I would check few things:

    1. Outdoor/indoor reset/thermostat may need to be adjusted to longer wait time between cycles on a cold day, may have gone bad, or perhaps a delay switch needs to be installed to correspond with the lower outdoor temps if this can't be adjusted on the outdoor reset thermostat itself.
    2. Pressuretrol may have gone bad and allows for higher op pressure (maybe).
    3. Someone with a right-turn-only screwdriver has messed with the pressuretrol and turned up the pressure.
    4. On especially cold day, modern controls may only look to satisfy the algorithmically preset indoor/outdoor differential temp, and with the very cold day, this temperature difference may cause the "computer" to not compute quite correctly. Which outdoor control is used on the system?

    The only other thing I can think of that can be doing this - is broken/detached disc on the shut-off valve bonnet, on the rad valve itself. If this is the case, the rad would heat poorly, and after a few cycles it would get waterlogged and you'd get water squirting out of the vent. I'm assuming this is not the case.

    I hope this helps.
    corey_denver
  • corey_denver
    corey_denver Member Posts: 10










  • corey_denver
    corey_denver Member Posts: 10
    edited January 2021
    @MilanD

    The radiator is hot when the sound appears. We do close the valve most of the time because the system never turns off so it would be ridiculously hot if we didn't (the sound is still there when it's closed). I suspect most residents do this. In fact the two apartments below are empty so the valves are probably closed in those bedrooms.

    When it's cold outside (below like 60F so I guess cool really) they system never stops the 2 min on/off cycle. Looking at the control wiring I really think there is only an outdoor thermostat on the system and that thermostat is dumb and is either on (below 60) or off (above 60) and the two minute cycles is the vaporstat.



  • MilanD
    MilanD Member Posts: 1,160
    edited January 2021
    @corey_denver

    Wow, I think you guys must have a huge heating bill if that thing never stops and cycles on pressure 24/7 whenever outdoor temp is below 60... Wow.

    Closing down the rads also, technically, oversizes the boiler, and that's where all these problems are compounded. 

    You need to get rid of the "dumb" thermostat/outdoor reset thing and connect it to some other set-up. There are these smart Honeywell or whatever they are called wireless and fancy round things that are capable of averaging out the various temps in the building and would calculate how long to run the boiler. That being said, I don't know what would really be the best, but whatever it is, it can't be worse than what you have now.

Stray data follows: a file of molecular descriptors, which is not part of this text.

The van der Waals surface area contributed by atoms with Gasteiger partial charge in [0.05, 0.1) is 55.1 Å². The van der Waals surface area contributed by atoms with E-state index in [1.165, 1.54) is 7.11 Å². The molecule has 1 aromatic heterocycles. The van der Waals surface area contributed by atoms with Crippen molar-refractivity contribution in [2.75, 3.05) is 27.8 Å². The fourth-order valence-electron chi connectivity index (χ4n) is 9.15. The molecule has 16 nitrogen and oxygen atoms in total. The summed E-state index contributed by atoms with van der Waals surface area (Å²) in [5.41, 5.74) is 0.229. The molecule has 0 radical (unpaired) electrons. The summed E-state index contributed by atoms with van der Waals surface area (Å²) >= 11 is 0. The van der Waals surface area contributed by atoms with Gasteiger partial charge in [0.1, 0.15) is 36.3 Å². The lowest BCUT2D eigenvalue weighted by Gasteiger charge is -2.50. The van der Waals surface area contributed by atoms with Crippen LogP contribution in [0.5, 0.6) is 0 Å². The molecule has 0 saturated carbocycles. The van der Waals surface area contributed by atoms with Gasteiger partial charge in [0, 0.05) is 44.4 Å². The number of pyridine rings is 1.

Or, just get a regular tstat and put it in the coldest room.

    If I were you, my first order of business would be to remove that fuel-guzzling setup. 2nd is to open all the rads in empty rooms. Closing them makes the problem worse. You are cycling on pressure and that is why you are hearing the "whooshing" sound in your radiator. And it's even. worse if you close the valve.

    If you are too not, just throw a blanket over the radiator. It's better than closing it off.

    I think any reputable company with experience in steam should be able to get you squared away quickly, with a new tstat, and a bigger mechanical company that has someone who is in charge of or is familiar with the steam process controls can figure out how to upgrade this crude outdoor switch to a newer one. Lastly, on a cheapo, you can wire in a delay switch in the current set-up, and this should allow you to set up cycles on every 10-15-20 min, or whatever. Heck, you can set it up in your own unit and use the delay switch as a thermostat. But, I'm getting exotic... Get a better controller i.e. new tstat.

    Where are you located?  Look at pros who advertrize here, or post a question asking for recommendations if none here are in your area. Or just call whovere is now maintaining your system and ask them.